Danny goes up in flames.
Danny goes up in flames. | Source

Okay, I’m not a science guy, but Joanna doesn’t seem to know what she’s talking about here. Firstly, Joanna’s question doesn’t make any sense. Her brother didn’t burn hotter than the fire that killed him; he burned hotter than the surrounding fire in the building. And we’ve already established an explanation for that: it makes complete sense for a fire fueled by a fire accelerant like turpentine to burn hotter than a non-accelerated fire. Secondly, where did she get those temperatures? I thought 250°F sounded pretty low, so I took five seconds to look it up on the Internet and discovered that typical house fires burn somewhere between 1000 and 1400°F. How could the writers make sure to use industry language like “turnout coat” but not provide a reasonable temperature estimate?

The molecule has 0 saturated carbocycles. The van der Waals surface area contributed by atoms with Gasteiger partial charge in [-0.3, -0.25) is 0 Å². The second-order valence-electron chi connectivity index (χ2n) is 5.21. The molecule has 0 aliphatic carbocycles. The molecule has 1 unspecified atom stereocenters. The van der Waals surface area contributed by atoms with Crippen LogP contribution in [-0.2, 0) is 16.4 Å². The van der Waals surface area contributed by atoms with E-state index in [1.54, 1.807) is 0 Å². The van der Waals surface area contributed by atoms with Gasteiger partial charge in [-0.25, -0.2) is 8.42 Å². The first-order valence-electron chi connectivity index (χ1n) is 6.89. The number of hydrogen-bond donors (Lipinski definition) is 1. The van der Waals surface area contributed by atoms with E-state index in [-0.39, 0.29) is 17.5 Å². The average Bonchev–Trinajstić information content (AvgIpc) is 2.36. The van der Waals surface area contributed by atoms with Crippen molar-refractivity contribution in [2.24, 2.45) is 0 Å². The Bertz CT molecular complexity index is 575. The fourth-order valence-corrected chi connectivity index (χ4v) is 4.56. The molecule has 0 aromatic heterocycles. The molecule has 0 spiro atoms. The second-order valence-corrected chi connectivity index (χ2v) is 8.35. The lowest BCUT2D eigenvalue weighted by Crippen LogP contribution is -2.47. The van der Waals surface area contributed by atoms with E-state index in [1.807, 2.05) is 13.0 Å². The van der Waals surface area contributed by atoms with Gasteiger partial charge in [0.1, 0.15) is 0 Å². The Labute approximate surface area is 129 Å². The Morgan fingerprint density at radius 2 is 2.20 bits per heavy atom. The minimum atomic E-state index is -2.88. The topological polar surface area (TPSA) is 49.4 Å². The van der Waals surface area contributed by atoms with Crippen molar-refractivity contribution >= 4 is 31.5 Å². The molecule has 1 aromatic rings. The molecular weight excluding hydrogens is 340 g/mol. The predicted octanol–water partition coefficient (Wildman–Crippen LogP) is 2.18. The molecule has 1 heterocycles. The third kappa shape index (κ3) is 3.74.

Based on Joanna’s completely ridiculous science, Laurel asks her father to investigate. Apparently another firefighter died in the same mysterious way last week. Detective Lance doesn’t see firefighters dying in fires as a matter for police investigation, though. An SCU tech interrupts their conversation to deliver the phone Lance received from the vigilante. Although Oliver warned him he wouldn’t be able to trace him using the phone, Detective Lance couldn’t help checking. No prints and no traceable technology, as expected, but he does conveniently leave the phone on his desk so Laurel can steal it and call in the vigilante. When her father realizes the phone is missing, Laurel lies to him and says the vigilante took it back.

I guess that's as menacing as you can make a firefly look.